U.S. Embassy Celebrates Completion of Physical Structure of New Embassy

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A 15-foot tall tamarind tree symbolizing the friendship and shared roots the United States and The Bahamas have in common was placed atop the completed structure; the tree will eventually be planted on the new embassy grounds | October 8, 2021 | Nassau, The Bahamas

On the evening of October 8, the United States’ diplomatic mission to The Bahamas celebrated the completion of the physical structure of the new U.S. Embassy building being constructed in the heart of downtown Nassau—on the corner of Shirley and East Streets.

“The United States is here for The Bahamas, and that is really what this building is all about,” said U.S. Chargé d’Affaires and the host for the evening, Ms. Usha E. Pitts. During her remarks Chargé Pitts commented on the enduring strength of the U.S.-Bahamas relationship—sustained by shared values and common interests—and noted that The Bahamas “is known in my government as a young but vibrant nation; as a member of the sisterhood of democracies.”

The Embassy was graced by the presence of the Governor General of the Commonwealth of The Bahamas, His Excellency the Most Honourable Cornelius A. Smith; as well as Prime Minister, the Honourable Philip E. Davis; Chief Justice, the Honourable Sir Brian Moree; and Minister of Works and Utilities and Acting Minister of Foreign Affairs, the Honorable Alfred Sears; in addition to other high-ranking U.S. and Bahamian government officials, cabinet ministers, and close partners, at a socially-distanced outdoor event.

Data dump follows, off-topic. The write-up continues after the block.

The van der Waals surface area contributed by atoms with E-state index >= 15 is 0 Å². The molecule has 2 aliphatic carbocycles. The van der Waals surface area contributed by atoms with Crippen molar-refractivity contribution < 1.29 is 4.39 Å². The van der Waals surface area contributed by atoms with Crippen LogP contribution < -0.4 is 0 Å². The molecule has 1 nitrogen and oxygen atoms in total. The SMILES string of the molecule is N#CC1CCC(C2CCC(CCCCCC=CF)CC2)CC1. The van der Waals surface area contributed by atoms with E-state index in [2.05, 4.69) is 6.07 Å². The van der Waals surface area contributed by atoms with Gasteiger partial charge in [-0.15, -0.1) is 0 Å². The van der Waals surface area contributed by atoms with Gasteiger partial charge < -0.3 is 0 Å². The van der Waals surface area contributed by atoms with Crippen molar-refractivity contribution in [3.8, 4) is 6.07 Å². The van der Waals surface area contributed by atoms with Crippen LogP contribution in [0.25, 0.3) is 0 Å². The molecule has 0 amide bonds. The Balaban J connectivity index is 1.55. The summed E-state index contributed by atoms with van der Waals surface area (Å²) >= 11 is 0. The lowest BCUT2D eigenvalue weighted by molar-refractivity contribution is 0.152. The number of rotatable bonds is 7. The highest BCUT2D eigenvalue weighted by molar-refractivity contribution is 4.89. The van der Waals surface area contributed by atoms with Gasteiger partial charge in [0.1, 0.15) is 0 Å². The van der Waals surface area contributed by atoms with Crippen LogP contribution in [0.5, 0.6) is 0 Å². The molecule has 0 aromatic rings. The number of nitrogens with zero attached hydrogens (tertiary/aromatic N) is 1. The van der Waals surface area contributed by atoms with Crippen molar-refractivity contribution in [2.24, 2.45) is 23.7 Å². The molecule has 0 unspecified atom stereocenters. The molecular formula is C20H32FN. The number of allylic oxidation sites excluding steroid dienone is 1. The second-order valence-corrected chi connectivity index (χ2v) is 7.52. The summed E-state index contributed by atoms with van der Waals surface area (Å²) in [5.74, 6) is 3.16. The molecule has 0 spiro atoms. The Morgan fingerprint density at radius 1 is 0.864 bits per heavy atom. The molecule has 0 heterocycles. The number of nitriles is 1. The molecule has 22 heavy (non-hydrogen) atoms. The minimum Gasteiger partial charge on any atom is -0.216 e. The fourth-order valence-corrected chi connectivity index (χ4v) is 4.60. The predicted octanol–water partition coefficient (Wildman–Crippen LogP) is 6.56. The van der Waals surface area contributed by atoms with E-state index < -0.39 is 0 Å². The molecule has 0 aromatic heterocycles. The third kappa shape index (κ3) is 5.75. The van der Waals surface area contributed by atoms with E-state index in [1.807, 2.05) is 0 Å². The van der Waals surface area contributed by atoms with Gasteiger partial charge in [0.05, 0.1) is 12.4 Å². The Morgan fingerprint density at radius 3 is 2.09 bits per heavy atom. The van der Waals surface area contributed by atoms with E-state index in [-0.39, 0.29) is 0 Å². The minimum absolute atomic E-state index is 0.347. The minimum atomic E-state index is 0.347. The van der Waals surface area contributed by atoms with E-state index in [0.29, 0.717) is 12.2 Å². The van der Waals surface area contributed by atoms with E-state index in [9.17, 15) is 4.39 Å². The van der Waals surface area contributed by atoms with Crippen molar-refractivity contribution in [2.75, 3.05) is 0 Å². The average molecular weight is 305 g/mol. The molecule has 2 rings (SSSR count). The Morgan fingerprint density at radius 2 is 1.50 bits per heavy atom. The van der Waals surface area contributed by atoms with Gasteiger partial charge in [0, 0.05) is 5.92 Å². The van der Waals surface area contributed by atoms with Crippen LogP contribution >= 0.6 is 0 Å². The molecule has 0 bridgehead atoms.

The Honourable Prime Minister, Philip Davis, reminded those gathered that the United States and The Bahamas “in so many ways […] are guests in each other’s homes, friends and neighbors in our communities, partners in trade, and allies on the international stage,” and noted that the new Embassy “symbolizes an understanding that the closeness between our nations is well worth a continuing investment.” Prime Minister Davis thanked the U.S. for their ongoing support during the COVID-19 pandemic—among other acts of goodwill—including the donation of over 128,000 Pfizer COVID-19 vaccine doses.

The ceremony marks the halfway point of the overall project and means “the building will go no higher, and the basic shape is complete,” said Overseas Building Operations Director Stephen Ziegenfuss. Director Ziegenfuss also thanked the Government of The Bahamas for their ongoing cooperation in support of the project over the past two years, including permits, work visas, and customs documents. Despite the challenges of the COVID-19 pandemic, the project is expected to be completed by the summer of 2023.

“Already, it stands as a lasting symbol of the enduring friendship between the United States and The Bahamas,” said Director of Caribbean Affairs Nan Fife. During the ceremony, the Embassy also raised onto the roof a tamarind tree—which will be planted on the Embassy grounds after construction is complete—in celebration of the Bahamian spirit and the shared roots and values that strengthen the relationship between the United States and The Bahamas.

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